It is not uncommon for close family members to transfer ownership of assets to one another. It is also common for one family member to own assets by proxy in the name of another family member. But before you do such things, you should be aware of the sticky issue of ownership should bankruptcy take place.
Let’s consider a hypothetical situation. John Doe has bad credit but his sister, Jane Doe has excellent credit standing. John desires to buy a car but because of his bad credit record, he is not able to secure financing, so he asks his sister Jane to purchase the vehicle in her name. John even pays the down payment and promises to pay the monthly installments so that Jane does not have to fork out a single dime.
All goes well for a few months until Jane runs into problems of her own. Let’s say she runs into massive financial difficulties, loses her job and incurs high medical costs for a chronic and serious illness. She is no longer able to clear her debts and files for bankruptcy. Another hypothetical scenario can be Jane is an innocent spouse whose husband has absconded leaving her straddled with huge back taxes she is liable for because she and her husband are joint filers of their income taxes. The IRS might even file a levy on her properties (including the car she bought in her name). Again, the situation is critical and Jane is forced to file for bankruptcy protection.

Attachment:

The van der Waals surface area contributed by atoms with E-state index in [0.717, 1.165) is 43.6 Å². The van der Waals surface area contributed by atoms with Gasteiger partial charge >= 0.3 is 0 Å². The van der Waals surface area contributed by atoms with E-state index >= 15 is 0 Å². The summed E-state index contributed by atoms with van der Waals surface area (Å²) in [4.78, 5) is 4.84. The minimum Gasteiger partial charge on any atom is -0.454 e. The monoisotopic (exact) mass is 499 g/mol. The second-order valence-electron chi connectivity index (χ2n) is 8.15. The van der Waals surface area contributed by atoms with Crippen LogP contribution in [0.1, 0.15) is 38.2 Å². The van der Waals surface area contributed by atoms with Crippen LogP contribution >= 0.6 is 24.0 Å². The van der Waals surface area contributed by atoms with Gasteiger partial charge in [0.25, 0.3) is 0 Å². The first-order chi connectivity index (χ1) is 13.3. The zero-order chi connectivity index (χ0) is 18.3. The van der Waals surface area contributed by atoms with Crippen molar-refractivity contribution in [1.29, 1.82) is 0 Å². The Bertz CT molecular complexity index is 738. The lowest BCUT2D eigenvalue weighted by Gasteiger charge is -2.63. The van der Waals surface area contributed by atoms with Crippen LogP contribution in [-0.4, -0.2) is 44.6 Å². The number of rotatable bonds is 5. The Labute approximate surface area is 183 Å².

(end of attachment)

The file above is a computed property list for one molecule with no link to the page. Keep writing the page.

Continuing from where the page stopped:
In these hypothetical situations, the car immediately becomes part of the bankruptcy estate. This means the car might be sold to help pay off Jane’s debts. She cannot transfer the ownership back to her brother because it is not allowed and the bankruptcy trustee would simply reverse the transfer if she tried to do so.
The only way for John to obtain ownership of the car is to buy it back from Jane. Even if the car is fully paid up, as long as it is still under her name, John cannot lay any claim to it. The bankruptcy trustee does not take into consideration who has been paying the monthly installments or maintaining and using the car. As far as the trustee is concerned, the car belongs to Jane because it officially says so on paper.
So if this type of incident happens to you, you should be aware of the legal implications of ownership of assets.
Are you facing huge debt problems? Consider filing for bankruptcy protection to avoid losing your assets and get your creditors off your back. Call us at (813) 200 4133 for a free consultation.